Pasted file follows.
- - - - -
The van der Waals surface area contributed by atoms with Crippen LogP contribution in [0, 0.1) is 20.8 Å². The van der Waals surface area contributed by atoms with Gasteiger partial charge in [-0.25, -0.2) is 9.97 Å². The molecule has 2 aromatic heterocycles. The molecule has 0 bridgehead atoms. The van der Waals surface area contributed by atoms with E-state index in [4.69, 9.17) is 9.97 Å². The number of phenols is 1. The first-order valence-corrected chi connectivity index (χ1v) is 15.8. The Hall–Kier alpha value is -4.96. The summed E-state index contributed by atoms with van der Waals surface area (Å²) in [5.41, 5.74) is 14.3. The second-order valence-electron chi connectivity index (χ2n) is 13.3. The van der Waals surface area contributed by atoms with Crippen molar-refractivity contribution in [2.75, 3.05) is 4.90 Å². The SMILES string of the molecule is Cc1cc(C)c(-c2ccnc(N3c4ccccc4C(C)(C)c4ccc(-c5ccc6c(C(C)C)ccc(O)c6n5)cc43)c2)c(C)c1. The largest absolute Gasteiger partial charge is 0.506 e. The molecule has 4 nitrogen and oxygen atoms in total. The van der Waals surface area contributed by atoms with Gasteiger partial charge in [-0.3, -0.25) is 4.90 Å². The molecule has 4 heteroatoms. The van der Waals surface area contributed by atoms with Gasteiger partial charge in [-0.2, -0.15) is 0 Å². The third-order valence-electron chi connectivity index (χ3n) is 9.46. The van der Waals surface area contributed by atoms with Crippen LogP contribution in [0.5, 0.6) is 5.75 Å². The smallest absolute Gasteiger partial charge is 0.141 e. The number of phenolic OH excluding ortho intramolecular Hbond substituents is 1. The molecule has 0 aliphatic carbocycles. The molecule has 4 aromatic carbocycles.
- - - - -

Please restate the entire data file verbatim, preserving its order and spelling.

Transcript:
The van der Waals surface area contributed by atoms with Crippen LogP contribution in [0, 0.1) is 20.8 Å². The van der Waals surface area contributed by atoms with Gasteiger partial charge in [-0.25, -0.2) is 9.97 Å². The molecule has 2 aromatic heterocycles. The molecule has 0 bridgehead atoms. The van der Waals surface area contributed by atoms with E-state index in [4.69, 9.17) is 9.97 Å². The number of phenols is 1. The first-order valence-corrected chi connectivity index (χ1v) is 15.8. The Hall–Kier alpha value is -4.96. The summed E-state index contributed by atoms with van der Waals surface area (Å²) in [5.41, 5.74) is 14.3. The second-order valence-electron chi connectivity index (χ2n) is 13.3. The van der Waals surface area contributed by atoms with Crippen molar-refractivity contribution in [2.75, 3.05) is 4.90 Å². The SMILES string of the molecule is Cc1cc(C)c(-c2ccnc(N3c4ccccc4C(C)(C)c4ccc(-c5ccc6c(C(C)C)ccc(O)c6n5)cc43)c2)c(C)c1. The largest absolute Gasteiger partial charge is 0.506 e. The molecule has 4 nitrogen and oxygen atoms in total. The van der Waals surface area contributed by atoms with Gasteiger partial charge in [-0.3, -0.25) is 4.90 Å². The molecule has 4 heteroatoms. The van der Waals surface area contributed by atoms with Gasteiger partial charge in [-0.2, -0.15) is 0 Å². The third-order valence-electron chi connectivity index (χ3n) is 9.46. The van der Waals surface area contributed by atoms with Crippen LogP contribution in [0.5, 0.6) is 5.75 Å². The smallest absolute Gasteiger partial charge is 0.141 e. The number of phenolic OH excluding ortho intramolecular Hbond substituents is 1. The molecule has 0 aliphatic carbocycles. The molecule has 4 aromatic carbocycles.